Softball is an exciting sport that can also be used as a bonding activity for family, friends and even colleagues. Always ensure that you invest in the right safety gear for ultimate protection when in the pitch.

Great Watch Series That Would Go Well With Your Daily Occasions

watches to go with suits

When going for a formal event such as a business meeting, gala, or even a wedding, there is a certain code of dressing.

This also applies to the watch. For an all white/ black events, you need a timepiece that matches your dressing.

This is where you’ll need a dress watch. And a great Bulova watch, for example, might be a good fit. It’s worn as part of aesthetics. Besides indicating time, it will also complement your dressing.

For instance, for a business meeting, you’ll need a watch that looks serious and sophisticated, like one of these Baume & Mercier timepieces. Here we are talking pieces that aren’t very large and bulky. They also have a slim profile and look expensive.

A unit with a gold-toned dial and case with brown leather strap looks good. You may also go for a silver-tone or stainless steel case with a canvas band like what we can see here in this collection of great watches from Burberry.

For the exquisite look, people will opt for gold or titanium-made cases instead of stainless steel.

And you know what?

When it comes to high-end wristwatches that can turn people’s heads, no brand does it better than Breitling, in my opinion! Yes, a good Breitling watch might be costly. But the effect it brings along will be worth it.

And finally, if you’re a funky type of personality, and you can’t stand wearing seriously all day long, then I have a great idea for you.

You can still be energetic, young-looking, yet serious at the same time if you opt for a special wood watch from Bewell!

That brand name might be a bit unfamiliar to you right now. But trust me, once you see Bewell’s latest wood watch collection, you will know why that brand is becoming a hot topic all around the world.

Once you choose to buy from that brand, you will be very likely to become a fan for life. So, give it a try.

Dive, Pilot, and Other Popular Types of Watches You Should Know

dive watches for you

So, we will start with dive watches.

Just like the name hints, this watch is worn when diving or in related activities such as swimming, snorkeling, and scuba diving.

Judging by the activities, you’ll definitely need a timepiece with good waterproofing. We are talking about 100 meters (330 feet) or more. And talking about diving watches, no other series would be of a better fit than Citizen Navihawk!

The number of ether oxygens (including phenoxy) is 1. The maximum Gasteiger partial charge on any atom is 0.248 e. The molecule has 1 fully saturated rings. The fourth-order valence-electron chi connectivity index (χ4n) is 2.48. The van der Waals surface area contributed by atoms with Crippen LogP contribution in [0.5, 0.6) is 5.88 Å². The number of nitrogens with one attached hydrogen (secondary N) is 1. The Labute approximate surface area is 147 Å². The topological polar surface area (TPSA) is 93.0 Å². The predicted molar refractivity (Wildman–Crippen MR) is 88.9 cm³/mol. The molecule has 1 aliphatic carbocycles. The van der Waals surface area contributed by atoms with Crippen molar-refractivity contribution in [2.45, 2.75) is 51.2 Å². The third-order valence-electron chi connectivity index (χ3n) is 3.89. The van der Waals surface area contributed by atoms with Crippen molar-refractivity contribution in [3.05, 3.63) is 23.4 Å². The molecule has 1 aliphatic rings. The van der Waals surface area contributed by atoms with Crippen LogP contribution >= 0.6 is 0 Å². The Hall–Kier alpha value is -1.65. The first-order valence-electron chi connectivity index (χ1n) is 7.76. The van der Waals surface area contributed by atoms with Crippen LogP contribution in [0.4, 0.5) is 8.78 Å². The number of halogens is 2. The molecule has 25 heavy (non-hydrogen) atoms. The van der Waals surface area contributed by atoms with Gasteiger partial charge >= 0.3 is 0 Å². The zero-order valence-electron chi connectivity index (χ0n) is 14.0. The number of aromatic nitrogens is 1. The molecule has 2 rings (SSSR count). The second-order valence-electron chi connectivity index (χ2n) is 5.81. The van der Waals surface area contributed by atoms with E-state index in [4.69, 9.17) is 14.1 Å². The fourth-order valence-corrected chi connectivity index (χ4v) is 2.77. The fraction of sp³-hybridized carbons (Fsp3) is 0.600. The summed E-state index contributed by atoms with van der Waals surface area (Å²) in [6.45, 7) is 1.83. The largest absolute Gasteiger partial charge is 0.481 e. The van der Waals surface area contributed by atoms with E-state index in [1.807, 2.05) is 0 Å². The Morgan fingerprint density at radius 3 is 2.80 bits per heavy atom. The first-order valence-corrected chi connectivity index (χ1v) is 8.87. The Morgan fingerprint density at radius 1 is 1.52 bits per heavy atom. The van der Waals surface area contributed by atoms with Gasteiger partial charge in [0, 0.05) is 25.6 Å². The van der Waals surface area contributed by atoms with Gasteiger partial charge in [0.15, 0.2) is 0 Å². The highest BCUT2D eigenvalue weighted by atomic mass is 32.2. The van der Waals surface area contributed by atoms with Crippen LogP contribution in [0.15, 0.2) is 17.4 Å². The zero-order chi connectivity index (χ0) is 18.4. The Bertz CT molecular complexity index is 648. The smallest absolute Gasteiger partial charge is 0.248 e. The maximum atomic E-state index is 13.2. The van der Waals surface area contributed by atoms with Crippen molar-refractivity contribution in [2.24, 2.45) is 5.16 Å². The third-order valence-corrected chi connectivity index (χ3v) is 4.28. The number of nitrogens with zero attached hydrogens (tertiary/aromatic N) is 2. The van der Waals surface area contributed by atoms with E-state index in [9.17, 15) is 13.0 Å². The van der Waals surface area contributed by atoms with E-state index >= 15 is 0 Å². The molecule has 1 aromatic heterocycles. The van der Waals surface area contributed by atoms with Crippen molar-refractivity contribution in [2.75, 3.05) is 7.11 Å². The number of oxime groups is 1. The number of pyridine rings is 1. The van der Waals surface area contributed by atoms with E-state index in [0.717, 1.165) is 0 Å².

They will have a large face for easy viewing even in water.

The common materials used for the case is stainless steel and titanium, which are resistant to corrosion, rust, fading, or staining. Just like the case, these watches have a tough crystal, usually made from sapphire or mineral.

And the reason for that is to protect the inside parts of the watch from being damaged by water and outside forces. Just like you can see in the brand new Casio Frogman or Casio Forester watch series.

And since it will be worn outdoors, the face/ crystal will have an antiglare coating.

The straps are normally made of rubber, resin, and silicone. They are not easily affected by water and also feel comfortable on the hand.

Good flexibility allows the unit to move freely without causing any inconvenience, especially in extreme activities.

Talking about pilot watches, or watches with sophisticated engines and modules, we should be looking at Casio’s world-famous Edifice series!

Those timepieces are very tough, full of options, super accurate, and are very reasonably priced.

You can’t get better value for your money than that. So if you have a chance, I highly recommend you give any watch from the Casio Edifice series a try.

And finally, if you’re a true fan of Casio wristwatches (like I’m), then don’t forget to check out their Enticer collection. It’s a very unique watch collection and I’m sure people love them for a reason.

If You Want to Buy Couple Watches, Pay Attention to This

 

how to buy pair watches

Are you looking to buy a new pair of couple watches for you and your loved one? You’re still unsure about what criteria you should pay attention to the most before settling down on your choice? Then you’ve come to the right place. Because today, I will share with you the most important thing you need to know when buying his and hers pair watches for both of you.

That important aspect is the design of the watches. OK, so the watch movement or how the watch works is also important. But you can easily combat that by buying watches from reputable brands such as Seiko, Citizen, Skagen, etc. And by doing so, you will also immune yourself from bad products that will only last a couple of months.

But design is another thing. Even when you buy your couple watches from good brands, chances are good that your loved one might not like what those watches have to offer in terms of look and feel. So, my advice is to always consult the opinion from your significant one so you know what she likes and you can deliver exactly what both of you will love to wear on your wrist.